The Weekend Leader - Doctors urge NMC to stop animal use in PG Medical courses for teaching

Doctors urge NMC to stop animal use in PG Medical courses for teaching

New Delhi



More than 60 medical doctors have written a letter to National Medical Commission seeking an amendment to the proposed regulations to remove the mandate to use animals and to ensure that animals are replaced by more effective, human-relevant techniques in PG courses.

The letter comes in response to the draft Postgraduate (PG) Medical Education Regulations 2021, released by the National Medical Commission (NMC), which mandates the use of animals in teaching and training of PG pharmacology and physiology courses.

"It is unnecessary to use animals for routine teaching and training of PG pharmacology and physiology students. Medical students - and India - would benefit more if the students developed practical skills using human-relevant research techniques and gained experience in clinical aspects like epidemiological surveys, clinical postings, case based learning, and patient centric teaching", said doctors in their appeal.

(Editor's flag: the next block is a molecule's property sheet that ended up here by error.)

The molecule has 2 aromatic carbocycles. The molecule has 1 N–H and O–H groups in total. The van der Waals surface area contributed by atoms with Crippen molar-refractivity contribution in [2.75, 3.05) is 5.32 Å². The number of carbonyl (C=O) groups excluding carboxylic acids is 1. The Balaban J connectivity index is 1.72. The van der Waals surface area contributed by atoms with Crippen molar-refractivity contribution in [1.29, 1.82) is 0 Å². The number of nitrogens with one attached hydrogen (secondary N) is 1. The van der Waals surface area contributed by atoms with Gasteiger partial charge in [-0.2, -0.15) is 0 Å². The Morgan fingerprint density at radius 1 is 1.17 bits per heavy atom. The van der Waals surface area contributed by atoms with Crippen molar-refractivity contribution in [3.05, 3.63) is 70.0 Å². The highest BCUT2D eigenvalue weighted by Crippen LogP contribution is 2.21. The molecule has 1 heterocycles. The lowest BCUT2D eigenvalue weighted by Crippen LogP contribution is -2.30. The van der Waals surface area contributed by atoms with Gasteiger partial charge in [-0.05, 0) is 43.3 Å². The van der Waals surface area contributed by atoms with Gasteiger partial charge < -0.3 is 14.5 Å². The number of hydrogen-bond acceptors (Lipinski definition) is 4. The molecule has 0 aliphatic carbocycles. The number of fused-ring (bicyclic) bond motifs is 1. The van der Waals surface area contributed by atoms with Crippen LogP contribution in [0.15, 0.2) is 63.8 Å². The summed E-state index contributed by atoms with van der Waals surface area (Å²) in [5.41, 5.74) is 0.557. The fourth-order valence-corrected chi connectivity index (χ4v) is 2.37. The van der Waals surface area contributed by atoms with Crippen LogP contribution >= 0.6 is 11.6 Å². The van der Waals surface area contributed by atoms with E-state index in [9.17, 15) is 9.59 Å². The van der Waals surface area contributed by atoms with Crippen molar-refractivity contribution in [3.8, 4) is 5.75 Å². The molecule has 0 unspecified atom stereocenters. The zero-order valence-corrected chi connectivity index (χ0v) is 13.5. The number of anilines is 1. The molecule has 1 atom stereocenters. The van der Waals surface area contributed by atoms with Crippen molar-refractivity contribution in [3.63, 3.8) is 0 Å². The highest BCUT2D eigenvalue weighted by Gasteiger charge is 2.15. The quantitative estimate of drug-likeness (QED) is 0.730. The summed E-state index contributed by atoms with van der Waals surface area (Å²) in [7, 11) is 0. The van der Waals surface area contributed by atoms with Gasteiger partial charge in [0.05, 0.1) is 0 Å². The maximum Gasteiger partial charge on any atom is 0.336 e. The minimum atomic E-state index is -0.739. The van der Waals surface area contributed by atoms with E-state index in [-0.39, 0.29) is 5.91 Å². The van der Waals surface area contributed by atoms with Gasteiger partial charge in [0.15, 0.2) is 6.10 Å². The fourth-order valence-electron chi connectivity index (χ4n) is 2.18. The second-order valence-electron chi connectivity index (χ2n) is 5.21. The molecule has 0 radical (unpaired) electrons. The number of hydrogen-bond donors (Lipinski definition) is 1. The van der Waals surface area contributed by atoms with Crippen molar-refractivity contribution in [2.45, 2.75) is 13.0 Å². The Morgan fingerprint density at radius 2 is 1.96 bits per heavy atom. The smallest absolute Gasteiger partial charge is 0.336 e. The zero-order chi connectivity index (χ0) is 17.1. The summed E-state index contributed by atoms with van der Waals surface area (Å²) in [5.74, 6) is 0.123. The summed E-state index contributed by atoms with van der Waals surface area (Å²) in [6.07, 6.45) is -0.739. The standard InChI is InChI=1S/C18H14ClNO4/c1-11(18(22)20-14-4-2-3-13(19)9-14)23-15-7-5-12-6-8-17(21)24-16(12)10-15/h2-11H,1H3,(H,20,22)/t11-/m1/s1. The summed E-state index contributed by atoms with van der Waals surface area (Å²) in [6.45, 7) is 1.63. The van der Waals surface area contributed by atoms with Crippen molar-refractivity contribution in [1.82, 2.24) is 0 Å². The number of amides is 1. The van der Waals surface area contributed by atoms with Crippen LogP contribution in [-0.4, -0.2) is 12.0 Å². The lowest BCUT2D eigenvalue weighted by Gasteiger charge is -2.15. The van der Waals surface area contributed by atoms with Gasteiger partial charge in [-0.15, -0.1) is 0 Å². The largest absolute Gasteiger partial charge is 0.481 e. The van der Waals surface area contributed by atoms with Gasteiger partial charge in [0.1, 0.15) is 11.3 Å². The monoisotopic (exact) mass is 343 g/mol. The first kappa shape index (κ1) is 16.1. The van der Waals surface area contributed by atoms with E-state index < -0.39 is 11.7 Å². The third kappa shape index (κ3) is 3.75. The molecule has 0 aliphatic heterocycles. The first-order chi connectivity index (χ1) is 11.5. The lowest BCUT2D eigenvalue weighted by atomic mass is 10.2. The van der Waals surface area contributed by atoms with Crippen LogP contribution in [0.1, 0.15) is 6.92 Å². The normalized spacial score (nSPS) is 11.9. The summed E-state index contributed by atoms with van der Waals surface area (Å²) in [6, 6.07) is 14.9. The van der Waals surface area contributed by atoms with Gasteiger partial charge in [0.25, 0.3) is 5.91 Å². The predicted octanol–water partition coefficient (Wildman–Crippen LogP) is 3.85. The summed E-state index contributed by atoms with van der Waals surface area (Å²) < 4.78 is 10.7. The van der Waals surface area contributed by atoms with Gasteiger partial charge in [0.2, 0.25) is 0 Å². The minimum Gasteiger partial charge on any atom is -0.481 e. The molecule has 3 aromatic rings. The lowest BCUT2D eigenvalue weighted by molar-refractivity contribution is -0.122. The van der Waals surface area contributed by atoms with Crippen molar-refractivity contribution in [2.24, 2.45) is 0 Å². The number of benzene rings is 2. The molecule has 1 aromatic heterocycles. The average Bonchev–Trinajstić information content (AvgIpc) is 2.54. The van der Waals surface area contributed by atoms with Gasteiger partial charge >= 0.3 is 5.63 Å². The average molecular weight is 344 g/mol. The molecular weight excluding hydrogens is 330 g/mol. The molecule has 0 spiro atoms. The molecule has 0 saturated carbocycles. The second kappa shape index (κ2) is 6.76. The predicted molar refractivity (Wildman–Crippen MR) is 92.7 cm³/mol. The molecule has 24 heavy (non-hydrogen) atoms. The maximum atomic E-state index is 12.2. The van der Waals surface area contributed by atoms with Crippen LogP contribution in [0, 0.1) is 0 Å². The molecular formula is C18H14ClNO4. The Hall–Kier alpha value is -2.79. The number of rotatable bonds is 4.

"If we fail to train PG students to use the latest technology or to equip them with knowledge relevant to their future careers, whether in industry or academia, they will miss the emerging animal-free trends and employment opportunities," write Dr Nikita Goel and the other doctors in the letter.

PETA India has also sent letters to NMC and PGMEB pointing out that several Indian medical school studies have confirmed that non-animal approaches are effective at meeting learning objectives.

"This proposed mandate to use animals for teaching and training is out of step with modern science and betrays the animal-friendly values of today's students," says PETA India Science Policy Advisor Dr Ankita Pandey. She added that the medical colleges like All India Institute of Medical Sciences, Raipur; Government Medical College, Srinagar; NHL Municipal Medical College; and Tezpur Medical College, Assam, don't use animals for training PG students and instead use computer-based methods or other human-relevant approaches.

According to experts, these methods facilitate repeatability of the experiment, improve students' comprehension of experimental concepts, enhance their retention capacity, and bypass many other issues encountered when experimenting on animals.- IANS

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